Letters to the Editor

Cries of foul play and betrayal echo through the ages

An sign in Larne, Co Antrim, protesting the Northern Ireland protocol. According to former DUP leader Peter Robinson, unionists have never felt more alienated in the past 50 years, than they do now 

RECENTLY Peter Robinson shared his considered opinion, that at no time in the past 50 years have unionists felt “more alienated”.
One wonders what Peter was thinking when Heath prorogued Stormont. Has Peter forgotten the long road through Sunningdale, the Anglo-Irish agreement, the Good Friday Agreement and now the NI protocol, a Brexit compromise, driven in no small part by the DUP’s unique interpretation of representative democracy?
Throughout all of these events, the unionist default response has been outrage, along with cries of betrayal. By the 1990s, unionist reaction, never positive action, was such a cliché, that the comedian Harry Enfield created the ridiculous figure of angry ‘William Ulsterman’, 30 years later it is beyond parody.

Fifty years ago Denis Healey, with an Irish hinterland, patiently explained to his Cabinet colleagues that practical and demographic realities meant that unionism’s gerrymandered hegemony gave them a veto on radical Westminster political intervention. 

Surely Peter understands things have changed utterly, since then?

One might be tempted to ask if Peter’s crisis of unionism is not just a crisis for the DUP. As the 2022 election draws closer it is possible the other unionist parties will fall into line.
Electorally it might even work, but at some point, if unionist politicians do not move, their voters will. The question arises, apart from securing lucrative MLA seats at Stormont, what is the endgame? Winning a few seats more or less in 2022 is hardly an end in itself, the list of questions just gets longer. 
What are unionist strategists hoping to achieve? It would be a foolish job applicant who did not prepare for the standard question “where do you see yourself in the next 10 years?” 

Are unionists still making it up as they go along, or do they have an answer?

Since it is unlikely Peter is dependent on his News Letter fee, the question arises, why stir things up and so publicly? Maybe Peter hopes for a de Gaulle-like call for the great leader to return? If it is a career move, what a pity, like so many unionist politicians down the years, he felt it necessary to include a thinly veiled threat of violence with his reference to “robustly” vented protests. That is ugly politics and ultimately
self-defeating, at least for unionism.

Frank Hennessey
Belfast 9



Fine Gael’s attack on Sinn Féin an attempt to deflect from mess in Dáil

THE main letter on March 24 on states: “Sinn Féin shows double standards in its appointments.”
The author queried Sinn Féin’s call for Leo Varadkar’s resignation, alleging double standards by the Sinn Féin appointments of former political prisoners to ministerial roles in the northern Executive. Expecting the author to be some far right-wing unionist I was nevertheless unsurprised it was my old school friend John Cushnahan. Does John recollect how we would query after school in Barrack Street why we were never taught Irish history? Interviewed on January 27 last year by the BBC Leo claimed, under a picture of Michael Collins, that Collins (died 1922) was the founding father of Fine Gael (FG). This despite the fact FG was not formed until 1933. Maybe John is unaware RTÉ is available in the north and I watched Leo’s embarrassing and conflicting responses to Pearse Doherty. I’ll not hold my breath as to any court proceeding. Why would FG claim – and presumably John – a “former terrorist” such as Collins, the first minister of finance in the then Free State? Likewise WT Cosgrave, a founding member of FG and first president, was a former Irish Volunteer. The least said about the former FG leader and fascist Eoin O’Duffy the better.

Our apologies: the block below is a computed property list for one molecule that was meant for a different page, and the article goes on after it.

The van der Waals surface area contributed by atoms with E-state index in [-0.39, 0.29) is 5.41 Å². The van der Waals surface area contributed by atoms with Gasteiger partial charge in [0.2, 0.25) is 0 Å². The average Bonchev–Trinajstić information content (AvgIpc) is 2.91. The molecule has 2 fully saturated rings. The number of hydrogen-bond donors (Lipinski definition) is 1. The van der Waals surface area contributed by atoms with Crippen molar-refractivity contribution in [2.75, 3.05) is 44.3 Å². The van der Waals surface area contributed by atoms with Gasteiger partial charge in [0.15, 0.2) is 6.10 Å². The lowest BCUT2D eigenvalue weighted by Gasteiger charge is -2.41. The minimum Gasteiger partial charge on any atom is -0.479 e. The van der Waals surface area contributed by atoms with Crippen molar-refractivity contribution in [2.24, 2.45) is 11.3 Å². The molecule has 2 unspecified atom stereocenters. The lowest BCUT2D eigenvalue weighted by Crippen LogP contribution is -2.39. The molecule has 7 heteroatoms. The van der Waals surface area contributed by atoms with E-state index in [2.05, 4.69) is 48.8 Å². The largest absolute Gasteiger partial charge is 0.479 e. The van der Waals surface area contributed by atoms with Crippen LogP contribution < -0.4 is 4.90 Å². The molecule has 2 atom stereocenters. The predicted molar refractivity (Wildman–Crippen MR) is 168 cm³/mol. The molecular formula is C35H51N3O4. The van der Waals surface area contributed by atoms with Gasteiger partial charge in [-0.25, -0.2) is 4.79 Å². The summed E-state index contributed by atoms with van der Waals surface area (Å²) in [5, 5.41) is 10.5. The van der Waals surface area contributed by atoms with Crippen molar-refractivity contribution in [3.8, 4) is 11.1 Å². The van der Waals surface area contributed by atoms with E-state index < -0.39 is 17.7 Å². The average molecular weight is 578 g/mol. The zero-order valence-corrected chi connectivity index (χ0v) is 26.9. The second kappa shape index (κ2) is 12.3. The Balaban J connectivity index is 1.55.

Collins and the now defunct PIRA had the same objectives and undoubtedly some of their activities were questionable, but unfortunately such are the consequences of war.

Ian Paisley’s (snr) DUP accepted Sinn Féin as executive partners and were probably aware some former political prisoners would in all probability hold ministerial positions. The three ministers appointed were all elected MLAs and perfectly entitled to hold the positions. It’s called democracy. John’s letter is a classic example of deflecting the present mess the Dáil coalition is in, highlighted by the most recent opinion polls.
To my knowledge no Sinn Féin TD’s have ever been accused of leaking Dáil confidential information. John and Leo’s knowledge of Irish history is, to put it mildly, very questionable.
How John, from a respectable working-class family, ended up a conservative baffles me. Only he can answer.

Tomás Ó Dubhagain



Is Irish the only acceptable form of nationalism?

I HAVE always found it slightly odd that Irish nationalist politicians freely used the term ‘Little Englander’ during the Brexit  debate, as they are obviously proud to be nationalists but were outraged that others might show similar characteristics. However now that an Irish nationalist politician has been accused of being a ‘Little Irelander’ the term is described as “insulting and inflammatory” by the SDLP’s Mark H Durkan and used as a reason to ban Jim Allister from speaking in the assembly. 

While I’m all for the use of temperate language, heated debate and emotive language are sometimes essential to explore issues fully, particularly in a government debating chamber where decisions are being taken on issues with far-reaching consequences for us all. The citing of Jim Allister’s use of the term ‘Little Irelander’, by the speaker as a reason to ban him from representing the views of his constituents has set a very dangerous precedent.

James Martin
Co Down

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